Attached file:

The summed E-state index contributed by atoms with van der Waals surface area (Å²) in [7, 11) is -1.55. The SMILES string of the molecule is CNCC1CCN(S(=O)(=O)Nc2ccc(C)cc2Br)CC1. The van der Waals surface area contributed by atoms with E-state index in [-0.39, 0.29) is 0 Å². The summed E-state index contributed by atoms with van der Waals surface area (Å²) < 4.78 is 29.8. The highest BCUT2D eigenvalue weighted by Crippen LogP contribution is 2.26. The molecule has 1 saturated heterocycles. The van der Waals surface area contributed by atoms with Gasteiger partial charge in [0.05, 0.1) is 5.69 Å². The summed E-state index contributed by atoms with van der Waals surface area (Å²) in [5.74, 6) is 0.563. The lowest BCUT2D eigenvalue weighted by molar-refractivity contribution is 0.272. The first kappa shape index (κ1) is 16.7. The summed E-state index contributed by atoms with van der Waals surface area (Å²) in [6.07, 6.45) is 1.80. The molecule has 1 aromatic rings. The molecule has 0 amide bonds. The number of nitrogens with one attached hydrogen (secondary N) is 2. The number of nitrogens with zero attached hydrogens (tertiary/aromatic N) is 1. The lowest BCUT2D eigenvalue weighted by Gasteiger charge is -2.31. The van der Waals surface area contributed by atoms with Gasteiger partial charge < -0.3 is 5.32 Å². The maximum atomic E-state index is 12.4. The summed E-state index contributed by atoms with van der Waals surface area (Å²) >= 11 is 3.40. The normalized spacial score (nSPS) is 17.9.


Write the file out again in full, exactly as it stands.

The summed E-state index contributed by atoms with van der Waals surface area (Å²) in [7, 11) is -1.55. The SMILES string of the molecule is CNCC1CCN(S(=O)(=O)Nc2ccc(C)cc2Br)CC1. The van der Waals surface area contributed by atoms with E-state index in [-0.39, 0.29) is 0 Å². The summed E-state index contributed by atoms with van der Waals surface area (Å²) < 4.78 is 29.8. The highest BCUT2D eigenvalue weighted by Crippen LogP contribution is 2.26. The molecule has 1 saturated heterocycles. The van der Waals surface area contributed by atoms with Gasteiger partial charge in [0.05, 0.1) is 5.69 Å². The summed E-state index contributed by atoms with van der Waals surface area (Å²) in [5.74, 6) is 0.563. The lowest BCUT2D eigenvalue weighted by molar-refractivity contribution is 0.272. The first kappa shape index (κ1) is 16.7. The summed E-state index contributed by atoms with van der Waals surface area (Å²) in [6.07, 6.45) is 1.80. The molecule has 1 aromatic rings. The molecule has 0 amide bonds. The number of nitrogens with one attached hydrogen (secondary N) is 2. The number of nitrogens with zero attached hydrogens (tertiary/aromatic N) is 1. The lowest BCUT2D eigenvalue weighted by Gasteiger charge is -2.31. The van der Waals surface area contributed by atoms with Gasteiger partial charge < -0.3 is 5.32 Å². The maximum atomic E-state index is 12.4. The summed E-state index contributed by atoms with van der Waals surface area (Å²) >= 11 is 3.40. The normalized spacial score (nSPS) is 17.9.